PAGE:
It was found that the ruminal bacteria communities were related to the blood antioxidant activity ad immune function indices (Fig. 4). In detail, Lachnospiraceae_XPB1014_group and Ruminococcaceae_UCG-010 were both positively correlated with MDA (r = 0.73, P < 0.01; r = 0.70, P < 0.05), but negatively correlated with CAT (r = -0.63, P < 0.05; r = -0.66, P < 0.05), GSH-PX (r = -0.76, P < 0.01; r = -0.64, P < 0.05), SOD (r = -0.73, P < 0.01; r = -0.71, P < 0.05), and T-AOC (r = -0.77, P < 0.01; r = -0.70, P < 0.05). Fibrobacter was positively correlated with MDA (r = 0.60, P < 0.05), but negatively correlated with SOD (r = -0.61, P < 0.05) and T-AOC (r = -0.60, P < 0.05). The rumen_bacterium_YS3 was positively correlated with MDA (r = 0.68, P < 0.05), but negatively correlated with GSH-PX (r = -0.71, P < 0.01), SOD (r = -0.66, P < 0.05), and T-AOC (r = -0.69, P < 0.05). The Schwartzia was positively correlated with GSH-PX (r = 0.61, P < 0.05), CAT (r = 0.61, P < 0.05), and T-AOC (r = 0.58, P < 0.05). Ruminococcus_gauvreauii_group was positively correlated with SOD (r = 0.59, P < 0.05). Prevotellaceae_UCG-003 was positively correlated with MDA (r = 0.62, P < 0.05), but negatively correlated with SOD (r = -0.63, P < 0.05), T-AOC (r = -0.62, P < 0.05), and IFN-γ (r = -0.64, P < 0.05). Bifidobacterium (r = 0.76, P < 0.01), Howardella (r = 0.72, P < 0.01), and Olsenella (r = 0.62, P < 0.05) were positively and Prevotella_1 (r = -0.75, P < 0.01), was negatively correlated with IFN-γ.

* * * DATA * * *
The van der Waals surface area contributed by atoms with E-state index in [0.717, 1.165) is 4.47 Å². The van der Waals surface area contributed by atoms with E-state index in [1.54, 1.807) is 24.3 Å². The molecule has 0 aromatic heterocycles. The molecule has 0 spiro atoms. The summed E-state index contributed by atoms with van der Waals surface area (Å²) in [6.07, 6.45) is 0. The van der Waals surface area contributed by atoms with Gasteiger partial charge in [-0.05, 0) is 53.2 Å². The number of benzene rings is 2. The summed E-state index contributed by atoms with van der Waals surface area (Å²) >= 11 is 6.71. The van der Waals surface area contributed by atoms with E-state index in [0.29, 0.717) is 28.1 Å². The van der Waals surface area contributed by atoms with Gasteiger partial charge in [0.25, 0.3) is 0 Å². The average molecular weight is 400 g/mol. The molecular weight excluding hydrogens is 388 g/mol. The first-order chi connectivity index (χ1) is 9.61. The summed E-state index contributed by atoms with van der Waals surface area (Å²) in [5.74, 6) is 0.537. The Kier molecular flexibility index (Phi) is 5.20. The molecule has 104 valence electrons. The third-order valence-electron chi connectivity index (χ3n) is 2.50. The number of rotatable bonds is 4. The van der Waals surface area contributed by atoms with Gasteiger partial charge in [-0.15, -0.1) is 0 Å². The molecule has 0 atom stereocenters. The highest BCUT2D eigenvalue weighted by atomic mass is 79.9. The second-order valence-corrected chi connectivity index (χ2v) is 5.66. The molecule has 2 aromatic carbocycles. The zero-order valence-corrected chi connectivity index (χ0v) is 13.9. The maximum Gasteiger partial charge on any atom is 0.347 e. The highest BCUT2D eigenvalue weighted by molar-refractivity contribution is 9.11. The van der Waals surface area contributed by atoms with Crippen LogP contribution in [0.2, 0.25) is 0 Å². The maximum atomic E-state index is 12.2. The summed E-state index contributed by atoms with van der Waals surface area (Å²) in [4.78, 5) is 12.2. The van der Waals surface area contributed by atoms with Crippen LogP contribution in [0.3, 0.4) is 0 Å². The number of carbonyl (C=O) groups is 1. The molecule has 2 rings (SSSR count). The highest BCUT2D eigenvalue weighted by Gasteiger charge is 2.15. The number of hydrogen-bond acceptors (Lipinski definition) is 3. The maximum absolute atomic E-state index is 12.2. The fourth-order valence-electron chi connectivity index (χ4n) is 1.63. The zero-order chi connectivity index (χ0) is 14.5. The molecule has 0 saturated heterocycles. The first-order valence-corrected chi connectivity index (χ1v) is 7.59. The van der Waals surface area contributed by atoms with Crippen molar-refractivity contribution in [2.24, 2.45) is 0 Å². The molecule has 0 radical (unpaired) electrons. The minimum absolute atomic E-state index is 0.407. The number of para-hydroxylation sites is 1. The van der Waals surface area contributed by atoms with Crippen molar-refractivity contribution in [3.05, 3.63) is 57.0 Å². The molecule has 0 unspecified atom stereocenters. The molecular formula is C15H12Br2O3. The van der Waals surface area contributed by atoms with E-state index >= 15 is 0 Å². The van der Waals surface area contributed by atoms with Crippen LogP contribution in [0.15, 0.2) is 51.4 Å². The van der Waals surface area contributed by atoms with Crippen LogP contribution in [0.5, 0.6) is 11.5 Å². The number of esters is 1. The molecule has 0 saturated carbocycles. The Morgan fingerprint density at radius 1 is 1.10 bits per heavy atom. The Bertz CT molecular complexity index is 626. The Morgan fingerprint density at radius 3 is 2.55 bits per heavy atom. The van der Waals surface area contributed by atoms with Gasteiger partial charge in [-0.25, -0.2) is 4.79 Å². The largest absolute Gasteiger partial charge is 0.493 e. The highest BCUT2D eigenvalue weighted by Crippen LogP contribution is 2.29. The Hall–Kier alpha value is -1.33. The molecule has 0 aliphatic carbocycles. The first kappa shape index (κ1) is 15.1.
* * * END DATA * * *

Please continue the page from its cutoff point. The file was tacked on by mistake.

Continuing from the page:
The biomass yield of fresh mulberry leaves is approximately 25 to 30 tons/ha/year, and the mulberry leaf is rich in protein (15–35%) [3]. Therefore, mulberry leaves might be used as an excellent protein or feed supplement in animals [3, 17]. In the current study, we found that the animal growth performance was maintained when mulberry leaf silage replaced alfalfa silage, which might be due to their similar protein level and digestible nutrients [18, 19]. Furthermore, we also found that the mulberry leaf silage displays stronger antioxidant activities and immunomodulatory, which has not been reported in sheep. Oxidative stress, induced by reactive oxygen species and free radicals, is usually regarded as one of the causes of cell damage and even disease during nowadays high-intensive farming conditions, which inhibits ruminant growth and induces production loss [20, 21]. Free radicals can be eliminated by antioxidant enzymes such as SOD, GSH-PX, CAT, etc. [22], thus the activities of antioxidant enzymes are a reflection of the antioxidative function of animal. The supplementation of exogenous antioxidants or utilizing plant source rich in antioxidants could be effective to prevent oxidative stress and improve animal health [21, 23]. It was reported mulberry leaves could be a source of natural antioxidants to combat oxidative stress in livestock production due to its scavenging of free radicals in animal feed [7]. Flavonoids and phenolic acids, presenting in mulberry leaf, were the large number of phytochemicals [24]. It was also found that the mulberry leaf is rich polyphenols, such as neochlorogenic acid, chlorogenic acid, rutin, quercetin, astragalin, and kaempferol [25], and the mulberry bioactive compounds showed the antioxidative capacity and anti-inflammatory effects [13, 26]. The anti-oxidant effect of mulberry leaf flavonoids was associated with increased SOD, CAT and GSH-PX expression, as well as reduced MDA levels [27, 28]. It has been also reported that mulberry leaves could benefit animals through the enhancement of serum T-AOC and the activities of CAT and SOD [7]. In the present study, the activity of serum CAT, GPX-PX, SOD, and T-AOC were increased and the serum MDA was reduced after lambs fed with mulberry leaf silage, confirming the improved antioxidant status in the Tan-lambs due to the preserved bioactive components in mulberry leaf silage [13].